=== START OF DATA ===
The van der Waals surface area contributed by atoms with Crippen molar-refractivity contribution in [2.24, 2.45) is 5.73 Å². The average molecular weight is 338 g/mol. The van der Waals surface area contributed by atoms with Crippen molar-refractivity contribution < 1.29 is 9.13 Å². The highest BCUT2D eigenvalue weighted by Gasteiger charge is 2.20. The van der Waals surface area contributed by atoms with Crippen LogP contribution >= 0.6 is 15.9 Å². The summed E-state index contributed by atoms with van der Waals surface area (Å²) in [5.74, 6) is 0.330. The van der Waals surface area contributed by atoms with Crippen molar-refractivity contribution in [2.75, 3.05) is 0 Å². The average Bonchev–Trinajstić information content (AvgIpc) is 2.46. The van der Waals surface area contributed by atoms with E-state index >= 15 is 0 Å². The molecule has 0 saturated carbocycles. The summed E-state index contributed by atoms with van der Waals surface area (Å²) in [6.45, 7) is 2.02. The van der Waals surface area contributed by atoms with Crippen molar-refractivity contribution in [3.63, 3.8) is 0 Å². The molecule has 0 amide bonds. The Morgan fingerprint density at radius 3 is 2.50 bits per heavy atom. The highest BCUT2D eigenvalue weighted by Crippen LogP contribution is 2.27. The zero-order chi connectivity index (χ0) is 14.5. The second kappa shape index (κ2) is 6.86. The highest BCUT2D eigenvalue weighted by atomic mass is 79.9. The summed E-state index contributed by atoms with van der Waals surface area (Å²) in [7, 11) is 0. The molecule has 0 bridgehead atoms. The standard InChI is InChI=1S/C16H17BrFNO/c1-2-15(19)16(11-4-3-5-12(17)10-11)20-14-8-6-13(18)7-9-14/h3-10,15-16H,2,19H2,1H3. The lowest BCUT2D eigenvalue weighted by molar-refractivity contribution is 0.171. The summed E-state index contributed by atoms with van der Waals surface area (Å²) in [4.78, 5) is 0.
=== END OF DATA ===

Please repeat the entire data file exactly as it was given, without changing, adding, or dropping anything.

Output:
The van der Waals surface area contributed by atoms with Crippen molar-refractivity contribution in [2.24, 2.45) is 5.73 Å². The average molecular weight is 338 g/mol. The van der Waals surface area contributed by atoms with Crippen molar-refractivity contribution < 1.29 is 9.13 Å². The highest BCUT2D eigenvalue weighted by Gasteiger charge is 2.20. The van der Waals surface area contributed by atoms with Crippen LogP contribution >= 0.6 is 15.9 Å². The summed E-state index contributed by atoms with van der Waals surface area (Å²) in [5.74, 6) is 0.330. The van der Waals surface area contributed by atoms with Crippen molar-refractivity contribution in [2.75, 3.05) is 0 Å². The average Bonchev–Trinajstić information content (AvgIpc) is 2.46. The van der Waals surface area contributed by atoms with E-state index >= 15 is 0 Å². The molecule has 0 saturated carbocycles. The summed E-state index contributed by atoms with van der Waals surface area (Å²) in [6.45, 7) is 2.02. The van der Waals surface area contributed by atoms with Crippen molar-refractivity contribution in [3.63, 3.8) is 0 Å². The molecule has 0 amide bonds. The Morgan fingerprint density at radius 3 is 2.50 bits per heavy atom. The highest BCUT2D eigenvalue weighted by Crippen LogP contribution is 2.27. The zero-order chi connectivity index (χ0) is 14.5. The second kappa shape index (κ2) is 6.86. The highest BCUT2D eigenvalue weighted by atomic mass is 79.9. The summed E-state index contributed by atoms with van der Waals surface area (Å²) in [7, 11) is 0. The molecule has 0 bridgehead atoms. The standard InChI is InChI=1S/C16H17BrFNO/c1-2-15(19)16(11-4-3-5-12(17)10-11)20-14-8-6-13(18)7-9-14/h3-10,15-16H,2,19H2,1H3. The lowest BCUT2D eigenvalue weighted by molar-refractivity contribution is 0.171. The summed E-state index contributed by atoms with van der Waals surface area (Å²) in [4.78, 5) is 0.